2024 CFL Draft profiles: former Indiana LB D.K. Bonhomme denies funny business after Invitational no-show

Photo courtesy: AP Photo/Doug McSchooler

The CFL Invitational Combine is the arena of the underdog and the unheralded; a place for comeback stories to gain a foothold.

Given that history, it was no surprise that most media outlets circled D.K. Bonhomme’s name in the lead-up to this year’s event in Waterloo, projecting a potential show-stopping performance from the former NCAA prospect. But despite all that hype, the Ottawa native never showed.

No calls. No e-mails. There was complete silence from the player’s camp in the wake of his unexplained absence, leaving both scouts and reporters baffled. When the CFL quietly upgraded the phantom prospect to the main Combine in Winnipeg the following week, many around the league wondered if that type of behaviour deserved to be rewarded.

“Everybody out there has their two cents to say about the situation but unless you come to me and ask me, you don’t really know what’s happening,” Bonhomme said in an interview last week.

It didn’t take long for rumours to start regarding the Waterloo no-show. Multiple sources told 3DownNation that they believed the prospect was told not to attend by another franchise hoping to sow doubt and snag him later in the draft.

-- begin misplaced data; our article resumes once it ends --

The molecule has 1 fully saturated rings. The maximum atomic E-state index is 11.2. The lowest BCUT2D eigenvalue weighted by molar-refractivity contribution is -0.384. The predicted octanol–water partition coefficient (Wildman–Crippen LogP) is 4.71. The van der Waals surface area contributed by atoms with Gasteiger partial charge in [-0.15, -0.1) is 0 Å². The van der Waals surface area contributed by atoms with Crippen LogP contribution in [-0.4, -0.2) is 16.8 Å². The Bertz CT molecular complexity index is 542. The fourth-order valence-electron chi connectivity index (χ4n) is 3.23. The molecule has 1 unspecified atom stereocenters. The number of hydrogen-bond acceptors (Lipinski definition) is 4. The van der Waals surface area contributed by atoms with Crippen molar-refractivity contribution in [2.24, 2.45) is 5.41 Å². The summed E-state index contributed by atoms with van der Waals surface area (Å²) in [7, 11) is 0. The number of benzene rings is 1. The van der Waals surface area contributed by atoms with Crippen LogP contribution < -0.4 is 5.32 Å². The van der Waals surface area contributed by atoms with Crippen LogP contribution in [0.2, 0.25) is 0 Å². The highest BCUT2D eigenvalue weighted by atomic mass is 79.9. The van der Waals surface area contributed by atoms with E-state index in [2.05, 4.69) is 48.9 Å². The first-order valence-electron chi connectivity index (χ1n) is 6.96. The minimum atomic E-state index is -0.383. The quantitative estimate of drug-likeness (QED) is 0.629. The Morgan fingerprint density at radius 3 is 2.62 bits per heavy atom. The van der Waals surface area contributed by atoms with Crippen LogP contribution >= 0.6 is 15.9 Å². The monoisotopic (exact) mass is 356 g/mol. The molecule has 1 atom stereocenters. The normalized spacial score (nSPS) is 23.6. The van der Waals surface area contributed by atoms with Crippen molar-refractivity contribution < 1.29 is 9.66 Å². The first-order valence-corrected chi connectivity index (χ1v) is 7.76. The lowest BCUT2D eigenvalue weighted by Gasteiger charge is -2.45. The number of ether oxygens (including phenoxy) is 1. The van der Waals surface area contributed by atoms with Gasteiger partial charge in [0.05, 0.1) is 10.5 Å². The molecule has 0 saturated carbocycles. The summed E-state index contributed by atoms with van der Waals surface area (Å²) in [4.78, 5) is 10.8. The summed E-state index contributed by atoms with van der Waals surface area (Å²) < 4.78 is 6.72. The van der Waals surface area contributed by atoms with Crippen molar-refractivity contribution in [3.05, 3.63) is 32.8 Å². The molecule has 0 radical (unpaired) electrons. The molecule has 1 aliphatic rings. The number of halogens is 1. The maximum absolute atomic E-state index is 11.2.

Bonhomme vehemently denied those allegations when pressed, insisting instead that the decision was financial. Without a car of his own or the disposable income to pay for a hotel, the six-hour drive across the province was simply never going to happen.

“It was a money situation. They said that we had to pay and find our own way there. I couldn’t make it unfortunately, I wasn’t gonna put that burden on anybody,” he said, confessing that he never reached out to the CFL for assistance.

“I should have done a better job communicating it with the league, but I just put my eggs in one basket. Whichever team wants to see me perform, they will hit me up and I’ll do a workout for them.”

That will no longer be necessary after his comeback was given new life in Winnipeg, but Bonhomme’s original strategy belies a luxury few other prospects have. The former three-star recruit’s NCAA pedigree was always going to force teams to kick the tires on him, even if he didn’t have the wheels to make his way to them.

Born in Haiti and raised in Montreal until the age of 14, the six-foot-one, 225-pound defender first became a football sensation after moving to Ottawa. He would attract American attention first at Canada Prep in St. Catharines, Ont. and later at Clearwater Academy International in Florida, landing 17 Division I offers before settling on Indiana University.

For a kid who grew up watching the Big Ten on TV, it was a dream come true and the early returns as a Hoosier were incredibly positive. He dressed for 11 games as a true freshman in 2019, recording just a single tackle but logging significant time on special teams. During the shortened 2020 season, he looked to be one of IU’s most exciting young prospects, contributing 15 tackles, two tackles for loss, a sack and a safety in limited defensive snaps through eight games.